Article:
Thursday, May 21, 2015


I think Vanek sums up Missoula's Magpies here, where he leads with "The Magpies are one of those bands that you're certain you've heard before the first time you hear them. They've got that built-in familiarity, and kind of walk the well-worn streets of slacker mode independent rock that all kinds of great bands have."

It's a solid review. What's subtlety sitting behind it is this quartet hones that slacker vibe with some superb musicianship. Tolan, Sam, Hank, and Jamie continually impress me with not only how much they grow between each song, each show, and each record, but also how they constantly tweak everything. They're never satisfied. I can't say when I first saw Magpies, but I can say that before I had, it was prefaced with "You have to see them!" and "Why haven't you seen them?" and "How haven't you seen them yet?" The "how" was particularly puzzling because these cats play almost every chance they can. They practice, record, and tour like most of us make coffee in the morning -- it's what oxygenates their brains.

So .... the first time. I was impressed, but I think there was something lacking for me. It wasn't anything they weren't doing or anything they were doing that didn't sit right. The energy is always there, and for a time my favorite thing was watching Sam and Tolan adjust to different drumming styles after the Daver hung up his sticks (so to speak). Tolan and Sam have a definite chemistry that's palpable in all things they do. Shit, they could coax a herd of cats to keep time for them. Add in Hank and, eventually, Jamie, and everything is coming up tornadoes.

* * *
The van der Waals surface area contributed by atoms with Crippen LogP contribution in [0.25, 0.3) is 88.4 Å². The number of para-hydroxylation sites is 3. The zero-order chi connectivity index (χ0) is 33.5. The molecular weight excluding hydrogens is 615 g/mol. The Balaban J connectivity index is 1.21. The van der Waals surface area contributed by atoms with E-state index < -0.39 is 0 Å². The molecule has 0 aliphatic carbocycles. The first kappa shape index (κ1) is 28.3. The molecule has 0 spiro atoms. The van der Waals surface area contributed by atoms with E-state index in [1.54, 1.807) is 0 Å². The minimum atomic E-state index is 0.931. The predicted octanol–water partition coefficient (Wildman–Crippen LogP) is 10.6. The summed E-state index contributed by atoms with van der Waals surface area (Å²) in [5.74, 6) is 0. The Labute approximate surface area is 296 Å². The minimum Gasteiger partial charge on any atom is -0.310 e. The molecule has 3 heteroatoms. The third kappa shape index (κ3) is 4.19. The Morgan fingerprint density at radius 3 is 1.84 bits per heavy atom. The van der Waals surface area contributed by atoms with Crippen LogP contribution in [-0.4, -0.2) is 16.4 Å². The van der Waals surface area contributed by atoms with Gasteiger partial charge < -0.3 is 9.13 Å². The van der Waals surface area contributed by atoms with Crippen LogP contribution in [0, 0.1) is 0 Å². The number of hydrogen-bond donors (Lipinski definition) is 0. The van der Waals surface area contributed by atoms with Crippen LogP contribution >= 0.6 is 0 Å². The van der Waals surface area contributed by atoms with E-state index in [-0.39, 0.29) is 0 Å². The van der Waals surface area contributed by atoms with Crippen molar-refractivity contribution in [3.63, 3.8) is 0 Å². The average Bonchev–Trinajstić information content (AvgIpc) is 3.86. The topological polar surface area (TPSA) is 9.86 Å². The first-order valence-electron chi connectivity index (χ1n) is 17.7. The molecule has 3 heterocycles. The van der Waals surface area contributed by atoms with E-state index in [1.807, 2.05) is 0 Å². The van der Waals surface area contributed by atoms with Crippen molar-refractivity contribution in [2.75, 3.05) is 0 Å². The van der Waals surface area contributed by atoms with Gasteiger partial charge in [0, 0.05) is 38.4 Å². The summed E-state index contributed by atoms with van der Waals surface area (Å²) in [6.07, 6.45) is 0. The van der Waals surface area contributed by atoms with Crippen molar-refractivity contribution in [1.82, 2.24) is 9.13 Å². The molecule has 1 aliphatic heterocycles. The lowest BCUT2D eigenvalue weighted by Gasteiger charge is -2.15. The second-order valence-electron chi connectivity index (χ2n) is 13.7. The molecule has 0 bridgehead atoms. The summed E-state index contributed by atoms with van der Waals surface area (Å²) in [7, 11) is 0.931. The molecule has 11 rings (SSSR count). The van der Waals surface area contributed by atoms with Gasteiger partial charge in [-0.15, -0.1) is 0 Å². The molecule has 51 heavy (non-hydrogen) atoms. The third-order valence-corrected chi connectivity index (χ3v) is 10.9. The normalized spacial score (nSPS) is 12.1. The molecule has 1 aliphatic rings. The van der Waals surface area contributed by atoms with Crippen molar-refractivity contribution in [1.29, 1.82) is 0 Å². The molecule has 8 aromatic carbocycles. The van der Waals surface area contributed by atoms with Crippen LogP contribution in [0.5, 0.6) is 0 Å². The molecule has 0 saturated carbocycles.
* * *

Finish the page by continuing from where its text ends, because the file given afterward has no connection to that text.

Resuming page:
Tornadoes is a perfect metaphor for them. It's a controlled, well-harnessed, sustained burst of chaos that appears to meander effortlessly with its explosive force. The guitars are pitch perfect as they lead and underscore the vocals, which, given Sam and Tolan's dynamic, weave together two voices from opposite sides of the spectrum; punctuated by the seemingly deliberate but always powerful and fluid drums, Magpies confidently move between songs, allowing for the music to do the work for them. In the end, isn't that what every band wants? From my perspective, they get the best of both worlds. There's the tireless, yeoman effort attached to the celebration and fun of creating and living their music, and we're all the better for it. Check out this video created by Hanks son, Cade:

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